Mutual funds are thought to be synonymous with investments. But do you really know what it actually means and how it works?
Investing always gets hold of Singaporeans’ interest. People tend to value finding alternative ways to earn more and save more. Folklore of Finance research proved it when Singaporeans topped the financial literacy test. However, only 5 per cent of investing Singaporeans genuinely believed they were ready to achieve their investments goals.
According to the same research, Singaporeans often give credit only to themselves for successful investments. 66% of investors claim that their best investments are only due to their decision call. It only reflects that most investors do not value the importance of soliciting professional advice. Also, they do not value getting further education on investing. Since there is a very high level of pride, they are usually afraid to ask questions about things which seem to be common knowledge among other investors.
If you usually ride the MRT, there is a high chance you have encountered sleek looking financial advisors. They try to sell mutual funds, which seem synonymous with investments. However, most Singaporeans will not admit that mutual funds puzzle them. So, here are the basic things you must know.
A portfolio is a collection or grouping of financial assets. It can be bonds, stocks, funds counterparts, and cash equivalents. Moreover, investors keep their own portfolios. It includes Risk Tolerance or the level of returns variability the investor is willing to withstand and the investment objectives.
Mutual funds itself is a portfolio of assets. However, unlike personal portfolios, it contains collective investments involving hundreds of people. In addition, it gives small investors access to financial assets managed by professional fund managers.
Though this involves a lot of people, each one has an equal proportion of gain or loss. They can access the portfolio and see the investment objectives, which should ideally match its prospectus. Funds have an obligation to declare information that may affect the investors’ decisions.
You can purchase the mutual fund units at the fund’s latest Net Asset Value (NAV). NAV calculation is by dividing the total value of the securities in the whole portfolio by the total number of outstanding shares. However, investors cannot just sell their units at their whims. Why? Usually, there are rules on the number of units to be sold and when they can sell these.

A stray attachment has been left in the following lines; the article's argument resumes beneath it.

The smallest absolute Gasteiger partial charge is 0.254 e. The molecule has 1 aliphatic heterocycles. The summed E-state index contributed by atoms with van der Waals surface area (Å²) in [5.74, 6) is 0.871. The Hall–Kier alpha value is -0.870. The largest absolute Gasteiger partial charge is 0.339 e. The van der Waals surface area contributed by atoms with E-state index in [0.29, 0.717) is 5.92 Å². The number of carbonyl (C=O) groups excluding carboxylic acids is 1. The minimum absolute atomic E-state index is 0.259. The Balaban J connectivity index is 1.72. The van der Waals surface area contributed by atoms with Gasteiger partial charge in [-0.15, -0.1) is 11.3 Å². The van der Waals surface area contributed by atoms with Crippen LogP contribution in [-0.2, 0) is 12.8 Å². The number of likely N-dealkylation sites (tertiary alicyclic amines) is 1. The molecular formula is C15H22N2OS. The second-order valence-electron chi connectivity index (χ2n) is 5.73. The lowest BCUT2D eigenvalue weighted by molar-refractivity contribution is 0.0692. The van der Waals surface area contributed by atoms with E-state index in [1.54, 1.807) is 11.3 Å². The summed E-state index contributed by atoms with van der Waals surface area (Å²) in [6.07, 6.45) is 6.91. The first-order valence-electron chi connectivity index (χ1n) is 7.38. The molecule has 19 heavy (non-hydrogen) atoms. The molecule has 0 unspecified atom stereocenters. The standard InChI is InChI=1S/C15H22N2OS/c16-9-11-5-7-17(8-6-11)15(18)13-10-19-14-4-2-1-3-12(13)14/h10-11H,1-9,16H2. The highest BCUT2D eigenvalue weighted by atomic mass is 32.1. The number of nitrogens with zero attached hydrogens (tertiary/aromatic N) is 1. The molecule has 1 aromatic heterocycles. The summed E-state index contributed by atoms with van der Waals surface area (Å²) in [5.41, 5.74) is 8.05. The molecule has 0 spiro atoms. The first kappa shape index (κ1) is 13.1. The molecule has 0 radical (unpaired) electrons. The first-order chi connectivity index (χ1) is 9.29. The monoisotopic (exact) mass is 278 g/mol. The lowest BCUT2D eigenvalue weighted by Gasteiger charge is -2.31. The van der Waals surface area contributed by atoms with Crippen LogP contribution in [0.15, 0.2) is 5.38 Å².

Why do you usually hear about mutual funds? Also, why are they aggressively advertised? There is a rave of mutual funds advertisements these days mainly because you can make lots of money with them. For example, if a fund manager is entitled to 1% of the portfolio’s assets a year, it may not seem that big. However, if the assets total $40 million a year, $400,000 will go to the fund manager.
Another reason why it seems to capture the interest of many is the usual behaviour of Singaporeans when thinking about retirement. But, of course, everyone wants to secure retirement at ease. Or even better: an early retirement with the least financial worries.
There can be various lists of top mutual funds existing on the net. However, you should be mindful of how you will choose the one to invest in. Do not just invest in the first mutual fund you encounter. It is better to research its annualised returns over a 10-year period. While a fund manager holds the mutual funds well, that person may not stay there forever. You can change the person managing the fund in a few years’ time. Thus, the performance of the assets in the market may quickly change. It is better to see its performance for ten years to give you a more realistic idea of how it will fare in the future.
Not all mutual funds will show you their comparable rate of return. Therefore, it is better to ask for its Total Expense Ratio (TER). TER is the amount of money you are paying for the management and marketing of the mutual fund. For example, if the fund returns are at 6%, yet the TER is as high as 3%, you gain 3%. Various mutual funds have different TER fees.
The Monetary Authority of Singapore (MAS) strictly monitors Collective Investment Schemes (CIS). Therefore, check the list licensed by MAS when choosing a mutual fund. It only ensures you that your investment will be a legitimate product that is not blacklisted. However, this does not guarantee that this is a quality mutual fund that will yield high returns.
No matter how believable and promising a mutual fund, it is unregulated. So then, your investments are not secured. That’s why it will be hard to go after the responsible people. It is better to talk with a financial advisor to assure diversification. Some investors buy the same assets just. Why? They don’t research well as some shares go in different names, yet from the same company.
Reselling mutual funds may have specific guidelines. So to avoid incurring penalties, check the mutual fund regulations concerning to whom can you sell specific units. While mutual funds can be an excellent investment to save up for the future, they may also damage your finances if you are not careful. If you do not understand the product, it is best not to buy it.